Finally, in 2010, the FBI raided Gosnell’s clinic. What they found was horrifying.
There is blood on the floor. A stench of urine fills the air. A flea-infested cat wanders through the facility, and there is cat feces on the stairs. Semi-conscious women scheduled for abortions are moaning in the waiting room or the recovery room, where they sit on dirty recliners covered with blood-stained blankets. A row of jars contains the severed feet of fetuses.
It wasn’t until then that Gosnell’s medical license was suspended, and they began the process of shutting down the clinic.
There’s quite a common thread there. Multiple patients died. Violations were found and reported over and over again. Complaints were repeatedly made. And every time, officials looked the other way. Had they acted sooner, there is no telling how many lives would have been saved. The question is, why would Philadelphia and Pennsylvania officials ignore all of this?
The filmmakers of 3801 Lancaster have two answers.
The first: politics. Barack Obama voted against the Born Alive Infant Protection Act three times, claiming he thought it could curtail women’s abortion rights. Pennsylvania lawmakers felt similarly, feeling that regular inspections on abortion clinics could keep women from getting abortions. Better for women to have access to abortions, even if it might cost them – and God knows how many infants – their lives.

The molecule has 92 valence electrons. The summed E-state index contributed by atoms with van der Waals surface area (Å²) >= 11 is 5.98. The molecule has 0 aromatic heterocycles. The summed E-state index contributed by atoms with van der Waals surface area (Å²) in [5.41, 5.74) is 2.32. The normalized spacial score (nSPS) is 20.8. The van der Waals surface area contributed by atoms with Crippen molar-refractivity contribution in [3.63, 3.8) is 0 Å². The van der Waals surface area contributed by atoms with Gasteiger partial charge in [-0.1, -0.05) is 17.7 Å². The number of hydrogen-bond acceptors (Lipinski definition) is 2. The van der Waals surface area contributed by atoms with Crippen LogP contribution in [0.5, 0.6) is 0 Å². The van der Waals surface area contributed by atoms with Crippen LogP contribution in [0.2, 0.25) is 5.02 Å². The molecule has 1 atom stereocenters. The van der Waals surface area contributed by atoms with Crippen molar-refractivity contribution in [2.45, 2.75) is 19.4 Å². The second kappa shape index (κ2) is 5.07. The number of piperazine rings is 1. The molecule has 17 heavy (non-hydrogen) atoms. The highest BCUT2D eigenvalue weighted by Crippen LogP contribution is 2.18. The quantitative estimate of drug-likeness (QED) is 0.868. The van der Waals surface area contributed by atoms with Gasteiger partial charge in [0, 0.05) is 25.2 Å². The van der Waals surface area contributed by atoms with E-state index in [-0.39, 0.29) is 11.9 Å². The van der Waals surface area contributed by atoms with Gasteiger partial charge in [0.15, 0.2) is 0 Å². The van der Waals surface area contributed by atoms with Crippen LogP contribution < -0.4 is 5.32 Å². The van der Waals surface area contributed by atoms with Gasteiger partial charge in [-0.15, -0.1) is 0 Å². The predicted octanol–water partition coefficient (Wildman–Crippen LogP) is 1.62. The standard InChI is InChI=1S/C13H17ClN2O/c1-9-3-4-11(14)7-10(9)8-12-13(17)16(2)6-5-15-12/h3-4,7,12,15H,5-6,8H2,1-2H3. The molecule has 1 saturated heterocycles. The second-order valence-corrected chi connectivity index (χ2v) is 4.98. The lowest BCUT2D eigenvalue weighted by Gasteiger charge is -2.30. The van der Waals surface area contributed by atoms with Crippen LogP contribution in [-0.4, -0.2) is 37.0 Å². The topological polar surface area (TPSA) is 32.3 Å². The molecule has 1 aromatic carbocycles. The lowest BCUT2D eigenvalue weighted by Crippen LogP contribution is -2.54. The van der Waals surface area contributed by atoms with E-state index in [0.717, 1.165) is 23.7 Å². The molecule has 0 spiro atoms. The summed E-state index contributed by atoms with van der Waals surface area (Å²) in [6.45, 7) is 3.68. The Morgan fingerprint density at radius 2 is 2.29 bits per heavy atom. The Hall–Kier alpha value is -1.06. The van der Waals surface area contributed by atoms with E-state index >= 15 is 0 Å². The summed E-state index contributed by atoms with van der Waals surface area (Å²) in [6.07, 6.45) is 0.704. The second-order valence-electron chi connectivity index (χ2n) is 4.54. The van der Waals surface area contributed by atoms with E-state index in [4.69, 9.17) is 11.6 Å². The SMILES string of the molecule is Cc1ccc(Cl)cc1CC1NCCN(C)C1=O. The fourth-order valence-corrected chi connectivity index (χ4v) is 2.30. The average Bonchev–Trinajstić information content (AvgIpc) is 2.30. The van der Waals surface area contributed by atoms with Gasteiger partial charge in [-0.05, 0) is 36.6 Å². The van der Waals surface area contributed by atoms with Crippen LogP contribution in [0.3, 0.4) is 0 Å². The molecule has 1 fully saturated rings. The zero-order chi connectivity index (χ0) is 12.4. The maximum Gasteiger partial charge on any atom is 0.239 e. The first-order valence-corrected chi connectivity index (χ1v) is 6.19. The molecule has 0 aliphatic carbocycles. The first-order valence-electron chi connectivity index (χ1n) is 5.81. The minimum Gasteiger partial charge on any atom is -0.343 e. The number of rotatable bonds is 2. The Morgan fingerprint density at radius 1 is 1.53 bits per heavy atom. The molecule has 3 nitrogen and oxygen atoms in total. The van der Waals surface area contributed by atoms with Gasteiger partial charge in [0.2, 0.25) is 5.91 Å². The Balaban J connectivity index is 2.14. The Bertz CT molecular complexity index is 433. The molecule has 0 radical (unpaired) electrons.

The second: income and color. Gosnell’s patients were for the most part poor minority women. These are exactly the people whom the abortion industry targets, and they’re the easiest ones for officials to turn a blind eye to.
What’s truly sad about this is that it’s overwhelmingly clear that Gosnell’s house of horrors isn’t even an isolated incident. From despicable conditions in every single one of Virginia’s abortion clinics to the disgusting clinic uncovered in Michigan, these clinics are allowed to operate and thrive. Pro-abortion advocates fight not against them, but for them, tooth and nail. Any attempt to subject abortion clinics to any kind of standards or regulations – the kind that even hair and nail salons have to abide by – is met with outrage and anger from the pro-aborts.
Kermit Gosnell was eventually caught and brought down, but not before countless lives were unnecessarily lost. How many other clinics are operating under similar conditions, with local officials turning the other way in order to protect the abortion industry? The filmmakers hope to find, expose, and shut down other clinics around the country operating in the manner of Gosnell’s clinic.
Until then, how many more women will be injured or killed due to shoddy medicine? How many more pro-abortion activists and local officials will look the other way?
What will it take for the people who claim to be working for the health and welfare of women to actually do so?